Back to Basics: Your Mortgage

coins stacked next to miniature house

How often do you buy a house? Not very often if you’re the typical American. Let’s say you own three houses in your lifetime: your starter home, the one you purchase to accommodate your growing family, and your empty-nester home. That’s a long time between purchases to remember all the ins and outs of getting a mortgage. Who can remember all those details?

Most people don't remember what they had for breakfast yesterday!

Let’s go over the basics of what a mortgage is, the different types there are, and some common terms you’ll need to know.

Like a car loan, your mortgage is based on collateral — the home itself. If you don’t pay your mortgage, your lender has the right to take it and sell it to cover the debt. This unfortunate occurrence is known as foreclosure and you don’t ever want it to happen to you! It's just one of the reasons why it’s important to have a solid and thorough understanding of your mortgage.

The first thing you need to know is that there are several different types of mortgages. Here are three of the most common:

  • Fixed Rate. The interest rate and term (10 to 40 years) never change with a fixed rate mortgage. Your monthly payment will be the same for the life of the loan. This is great if you like to live within a strict budget.
  • Adjustable Rate. This is also referred to as ARM. The interest rate that only remains the same for a set period of time, such as one, three or five years. After that time, the rate can go up or down, depending on the market. This means your payment may get smaller or larger. Sometimes it’s smart to get an ARM — say if you’re only going to be in your house for a short time — because the initial interest rate may be lower than that for a fixed rate mortgage.
  • VA Loan. This loan is available for active military, veterans, and surviving spouses. No down payment is required nor do you have to pay for Private Mortgage Insurance, or PMI. You still have to meet both VA and lender requirements, including having a credit score of at least 620. If you default on the loan, the VA will cover a portion it.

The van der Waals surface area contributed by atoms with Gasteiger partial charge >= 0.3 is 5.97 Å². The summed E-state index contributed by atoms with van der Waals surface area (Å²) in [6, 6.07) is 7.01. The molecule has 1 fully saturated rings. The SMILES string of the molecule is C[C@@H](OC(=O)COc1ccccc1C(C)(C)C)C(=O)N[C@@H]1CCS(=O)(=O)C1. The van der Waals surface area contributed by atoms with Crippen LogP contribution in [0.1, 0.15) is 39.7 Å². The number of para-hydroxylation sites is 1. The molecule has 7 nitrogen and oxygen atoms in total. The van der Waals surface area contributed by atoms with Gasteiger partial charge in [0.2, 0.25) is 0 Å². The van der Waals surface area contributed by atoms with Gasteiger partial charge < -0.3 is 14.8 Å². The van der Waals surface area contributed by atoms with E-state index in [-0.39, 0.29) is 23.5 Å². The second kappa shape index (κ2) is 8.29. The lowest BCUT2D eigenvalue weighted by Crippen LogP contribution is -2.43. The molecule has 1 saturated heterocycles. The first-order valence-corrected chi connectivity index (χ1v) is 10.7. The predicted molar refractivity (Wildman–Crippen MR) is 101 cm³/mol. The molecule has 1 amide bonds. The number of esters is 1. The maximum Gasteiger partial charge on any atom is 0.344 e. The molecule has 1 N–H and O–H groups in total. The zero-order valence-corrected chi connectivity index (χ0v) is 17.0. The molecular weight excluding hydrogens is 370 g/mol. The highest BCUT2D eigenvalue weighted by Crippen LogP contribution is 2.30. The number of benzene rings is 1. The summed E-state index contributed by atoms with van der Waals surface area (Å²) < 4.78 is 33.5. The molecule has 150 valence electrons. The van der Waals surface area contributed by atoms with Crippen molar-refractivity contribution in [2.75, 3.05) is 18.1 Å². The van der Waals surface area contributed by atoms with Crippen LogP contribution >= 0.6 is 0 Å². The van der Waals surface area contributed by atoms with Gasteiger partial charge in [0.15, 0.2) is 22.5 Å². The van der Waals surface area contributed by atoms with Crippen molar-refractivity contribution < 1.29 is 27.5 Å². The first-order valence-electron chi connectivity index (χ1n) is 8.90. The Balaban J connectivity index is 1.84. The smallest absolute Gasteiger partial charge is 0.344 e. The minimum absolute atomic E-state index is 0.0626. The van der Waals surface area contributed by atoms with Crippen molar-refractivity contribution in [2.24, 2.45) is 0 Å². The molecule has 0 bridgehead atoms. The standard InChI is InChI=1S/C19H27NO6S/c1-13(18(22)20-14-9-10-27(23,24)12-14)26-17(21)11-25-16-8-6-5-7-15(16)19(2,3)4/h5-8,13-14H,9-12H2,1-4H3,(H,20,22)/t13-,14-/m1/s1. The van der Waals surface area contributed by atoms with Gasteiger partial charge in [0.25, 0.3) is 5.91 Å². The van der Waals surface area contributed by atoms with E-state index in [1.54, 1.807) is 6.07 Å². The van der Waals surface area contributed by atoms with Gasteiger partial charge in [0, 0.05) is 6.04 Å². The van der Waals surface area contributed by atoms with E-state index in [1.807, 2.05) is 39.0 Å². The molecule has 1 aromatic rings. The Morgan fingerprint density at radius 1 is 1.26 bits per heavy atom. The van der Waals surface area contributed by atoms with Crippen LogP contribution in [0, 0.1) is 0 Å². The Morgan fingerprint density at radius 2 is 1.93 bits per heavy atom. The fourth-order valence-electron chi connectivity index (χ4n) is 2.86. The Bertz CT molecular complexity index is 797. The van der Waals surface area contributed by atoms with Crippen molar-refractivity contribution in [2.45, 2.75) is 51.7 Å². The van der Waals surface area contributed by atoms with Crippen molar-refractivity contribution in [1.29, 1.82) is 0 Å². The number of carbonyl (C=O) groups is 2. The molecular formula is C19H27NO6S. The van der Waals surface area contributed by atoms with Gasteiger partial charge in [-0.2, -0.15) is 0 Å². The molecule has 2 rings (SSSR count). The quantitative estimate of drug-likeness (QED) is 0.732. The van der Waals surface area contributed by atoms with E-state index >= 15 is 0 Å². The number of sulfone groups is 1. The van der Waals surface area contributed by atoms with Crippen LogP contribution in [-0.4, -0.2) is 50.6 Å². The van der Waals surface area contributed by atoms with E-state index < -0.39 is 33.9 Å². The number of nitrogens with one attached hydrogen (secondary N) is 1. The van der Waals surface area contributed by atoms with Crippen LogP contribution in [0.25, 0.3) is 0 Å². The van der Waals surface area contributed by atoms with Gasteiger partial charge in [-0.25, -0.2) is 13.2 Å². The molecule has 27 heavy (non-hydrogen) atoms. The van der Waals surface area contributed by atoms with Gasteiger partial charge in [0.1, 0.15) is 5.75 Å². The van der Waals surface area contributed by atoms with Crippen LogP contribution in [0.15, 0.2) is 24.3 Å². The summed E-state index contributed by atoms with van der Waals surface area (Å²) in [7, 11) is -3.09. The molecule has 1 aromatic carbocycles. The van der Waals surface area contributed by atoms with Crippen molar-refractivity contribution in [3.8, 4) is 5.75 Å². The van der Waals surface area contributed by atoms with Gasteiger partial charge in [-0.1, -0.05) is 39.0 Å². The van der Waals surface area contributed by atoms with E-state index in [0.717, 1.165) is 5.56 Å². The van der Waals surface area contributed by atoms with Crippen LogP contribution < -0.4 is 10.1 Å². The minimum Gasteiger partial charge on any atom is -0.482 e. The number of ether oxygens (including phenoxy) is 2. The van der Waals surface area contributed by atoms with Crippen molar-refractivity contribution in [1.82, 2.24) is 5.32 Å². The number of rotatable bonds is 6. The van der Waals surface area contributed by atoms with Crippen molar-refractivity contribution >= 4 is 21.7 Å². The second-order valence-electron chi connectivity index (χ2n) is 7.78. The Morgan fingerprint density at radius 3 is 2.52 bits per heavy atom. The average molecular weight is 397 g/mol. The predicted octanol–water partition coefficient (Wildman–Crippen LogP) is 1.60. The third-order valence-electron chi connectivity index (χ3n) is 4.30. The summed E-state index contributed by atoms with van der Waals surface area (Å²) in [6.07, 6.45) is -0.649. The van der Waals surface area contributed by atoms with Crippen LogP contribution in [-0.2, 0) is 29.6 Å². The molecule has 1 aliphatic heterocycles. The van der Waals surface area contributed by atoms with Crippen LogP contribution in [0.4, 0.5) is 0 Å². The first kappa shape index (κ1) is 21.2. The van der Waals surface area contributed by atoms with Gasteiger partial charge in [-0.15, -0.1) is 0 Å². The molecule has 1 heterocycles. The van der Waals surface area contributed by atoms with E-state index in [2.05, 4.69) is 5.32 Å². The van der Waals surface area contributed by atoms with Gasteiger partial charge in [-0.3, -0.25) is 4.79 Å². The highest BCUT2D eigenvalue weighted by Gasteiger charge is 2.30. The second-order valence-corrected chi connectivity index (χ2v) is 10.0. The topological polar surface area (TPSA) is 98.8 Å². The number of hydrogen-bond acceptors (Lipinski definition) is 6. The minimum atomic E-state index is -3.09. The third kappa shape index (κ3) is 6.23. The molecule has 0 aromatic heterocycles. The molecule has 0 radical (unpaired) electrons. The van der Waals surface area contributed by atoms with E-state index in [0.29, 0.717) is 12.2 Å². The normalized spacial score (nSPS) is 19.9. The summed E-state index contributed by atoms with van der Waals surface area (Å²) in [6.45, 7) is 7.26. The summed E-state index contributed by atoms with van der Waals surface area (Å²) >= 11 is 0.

The important thing to remember when applying for a mortgage is to go with the shortest term you can afford. Your monthly payments will be higher, but you’ll save a lot in interest. (See chart below to see how much money you can save!)

Now, let’s look at your monthly mortgage payment. In most cases it will consist of three parts:

  1. Principal and Interest. The principal is the amount of money you borrowed. If you’re buying a $400,000 house and you put down 20% or $80,000, you’re borrowing $320,000 to purchase the home. This represents the principal. Interest is what your lender charges you to borrow the money. Let's say your interest rate is 3.877% for a 30-year loan and 3.222% for a 15-year loan. Using this handy calculator, here’s what your payments (just including principal and interest) might look like:                                                                                                                       

Loan Amount

Interest Rate


Monthly Payment  (Principal + Interest only)

Total Interest Paid



30 yrs.





15 yrs.




  1. Insurance. You can’t get a mortgage if you don’t have home insurance, which protects your home against fire, theft, bad weather, etc. You must purchase home insurance before you close on your house and show proof that you’ve done so at your closing. The annual premium will be divided by 12 months and added to your monthly payment. Also, if you aren’t able to afford a 20% down payment, you’ll also have to pay for Private Mortgage Insurance (PMI), which protects you against defaulting on your mortgage.
  2. Property taxes. How much these will be depends on where you live — the state, county and neighborhood — as each sets their own rates. You pay every month, but the money is put in an escrow account so it’s there when your property taxes come due.

So there you have it. Of course, there’s a lot more to learn about mortgages. If you have more questions and would like to speak with someone for answers, we can help. Stop by any of our branches to chat with our experts or use online access to a mortgage specialist.

Hanscom Federal Credit Union published a guide for first-time homebuyers. Download your copy for an easy-to-understand explanation of the mortgage process.

First Time Homebuyers Handbook CTA


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Hanscom Federal Credit Union
Hanscom Federal Credit Union

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